The Spanish region of Andalusia consists of eight provinces, which extend from southeast to southeast. Each one has its capital: Córdoba, Córdoba, Jane, Huelva, Almería, Málaga, Granada and Seville.
Andalusia, once the most impoverished region of Spain, especially in the provinces of Malaga, Granada and Seville, is now one of the most popular tourist destinations in Europe. Its sandy beaches, picturesque landscapes, spectacular mountains, magnificent monuments and high places are full of people who are known for their excitement, warmth and hospitality. Andalusia is home to flamenco and bullfights and can be enjoyed in the myriad of ferries and pilgrimages in the region.
But perhaps a unique feature of this incredible region is the remains of its Arab past. The Moors are a mixture of Berbers and Arabs. They crossed the Strait of Gibraltar from North Africa to Spain and conquered the peninsula known as Al Andalus. From 710, when they landed in Tarifa for more than seven centuries. They returned to the southern part of the peninsula that they founded in Cordoba, Seville and Granada, one of the most sophisticated civilizations of the Middle Ages. Still, in a short span of four years, they occupied almost the entire country. Each of these Andalusian capitals has spectacular ruins in its monuments. The most memorable of them is the Alhambra Palace in Granada.
Andalusia, immortalized in opera and vividly represented in nineteenth-century art and literature, often functions as a contemporary of the Spaniards as a whole: troublemakers who play the guitar, daredevil bullfighters, dangerous opera heroes and Roma singers. This simple portrait may be dated, stereotypical and too romantic, but it has the element of truth. Andalusia, despite its modernity, is still a vibrant and exciting place to approach and cover when you least expect it, sometimes when you climb into a tapas bar or immerse yourself in a flamenco show.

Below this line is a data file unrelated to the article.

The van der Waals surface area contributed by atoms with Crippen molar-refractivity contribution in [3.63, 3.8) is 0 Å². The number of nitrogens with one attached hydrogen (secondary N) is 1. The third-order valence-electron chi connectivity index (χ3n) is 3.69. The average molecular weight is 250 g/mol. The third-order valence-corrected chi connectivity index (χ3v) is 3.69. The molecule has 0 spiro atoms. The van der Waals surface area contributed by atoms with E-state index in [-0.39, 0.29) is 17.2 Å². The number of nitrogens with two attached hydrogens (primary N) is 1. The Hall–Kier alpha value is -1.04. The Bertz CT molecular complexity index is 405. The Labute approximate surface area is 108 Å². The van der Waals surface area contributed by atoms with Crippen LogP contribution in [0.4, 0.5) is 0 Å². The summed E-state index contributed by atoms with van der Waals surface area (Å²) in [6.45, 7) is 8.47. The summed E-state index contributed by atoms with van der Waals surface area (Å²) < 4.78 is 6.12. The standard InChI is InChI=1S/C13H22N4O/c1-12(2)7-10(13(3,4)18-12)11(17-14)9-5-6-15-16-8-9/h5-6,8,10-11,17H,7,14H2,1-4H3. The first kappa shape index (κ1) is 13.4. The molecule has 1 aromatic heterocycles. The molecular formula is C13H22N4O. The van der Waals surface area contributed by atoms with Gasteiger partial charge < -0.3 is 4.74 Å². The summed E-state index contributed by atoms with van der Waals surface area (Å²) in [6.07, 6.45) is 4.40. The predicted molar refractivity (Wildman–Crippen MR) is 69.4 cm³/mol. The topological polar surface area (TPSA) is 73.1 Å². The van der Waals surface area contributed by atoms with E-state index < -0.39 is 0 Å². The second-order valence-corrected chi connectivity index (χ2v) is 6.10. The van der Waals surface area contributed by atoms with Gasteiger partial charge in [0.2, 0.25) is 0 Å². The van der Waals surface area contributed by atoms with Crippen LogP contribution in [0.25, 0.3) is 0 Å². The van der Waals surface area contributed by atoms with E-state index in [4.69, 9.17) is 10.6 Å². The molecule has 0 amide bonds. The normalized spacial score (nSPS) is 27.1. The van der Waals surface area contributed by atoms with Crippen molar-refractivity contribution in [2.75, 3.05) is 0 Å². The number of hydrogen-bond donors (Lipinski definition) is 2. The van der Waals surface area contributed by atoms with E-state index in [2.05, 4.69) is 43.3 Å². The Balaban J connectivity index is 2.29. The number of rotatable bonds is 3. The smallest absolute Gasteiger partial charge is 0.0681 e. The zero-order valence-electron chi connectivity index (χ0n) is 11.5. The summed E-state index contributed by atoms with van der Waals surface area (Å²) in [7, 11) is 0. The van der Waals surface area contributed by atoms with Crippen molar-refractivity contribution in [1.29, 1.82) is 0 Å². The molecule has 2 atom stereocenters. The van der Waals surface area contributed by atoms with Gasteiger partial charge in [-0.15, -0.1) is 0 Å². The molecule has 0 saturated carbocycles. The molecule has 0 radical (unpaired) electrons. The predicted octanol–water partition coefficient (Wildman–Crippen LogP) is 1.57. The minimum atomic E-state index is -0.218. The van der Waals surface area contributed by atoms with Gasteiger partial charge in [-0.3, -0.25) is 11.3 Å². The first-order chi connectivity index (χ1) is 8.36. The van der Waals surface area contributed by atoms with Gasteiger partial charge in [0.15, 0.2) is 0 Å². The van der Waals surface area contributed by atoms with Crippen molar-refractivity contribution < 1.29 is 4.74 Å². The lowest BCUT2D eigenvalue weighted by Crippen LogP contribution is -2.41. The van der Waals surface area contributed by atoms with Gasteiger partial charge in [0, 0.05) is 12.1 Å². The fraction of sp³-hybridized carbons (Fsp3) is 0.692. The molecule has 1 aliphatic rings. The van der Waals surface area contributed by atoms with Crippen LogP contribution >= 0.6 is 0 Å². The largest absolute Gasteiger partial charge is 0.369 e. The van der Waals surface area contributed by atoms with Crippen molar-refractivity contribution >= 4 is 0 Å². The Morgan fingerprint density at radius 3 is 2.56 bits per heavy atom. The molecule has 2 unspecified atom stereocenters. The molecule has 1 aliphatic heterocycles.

Andalusia is often one of the most diverse regions in Spain, and its mountain ranges extend to the Costa del Sol, the Costa Tropical, the Costa de Almería and the beautiful western coast of La Luz, the westernmost border of Portugal. The snow in the Sierra Nevada is perfect for a winter and summer vacation.
From its national parks to the holidays in Andalusia, there is much to see in Jerez to see Jerez. The Alhambra Palace, along with Jane or similar Córdoba, should not be missed on the day of departure to the beautiful city of Granada.
Due to the Arab tradition of bleaching buildings, white villages (White Villages) look like a traditional spa. There are only a few cities, such as Ronda, Gaussin and Jimena de la Frontera.
There are three beautiful cities to explore the interior, rural Andalusia, namely Cordoba, Granada and the capital of the region: Seville. In addition to these or exciting cities, with its Arab past, there are many traditional and beautiful whitewashed villages to visit, go hiking or hiking in nature reserves or picturesque landscapes.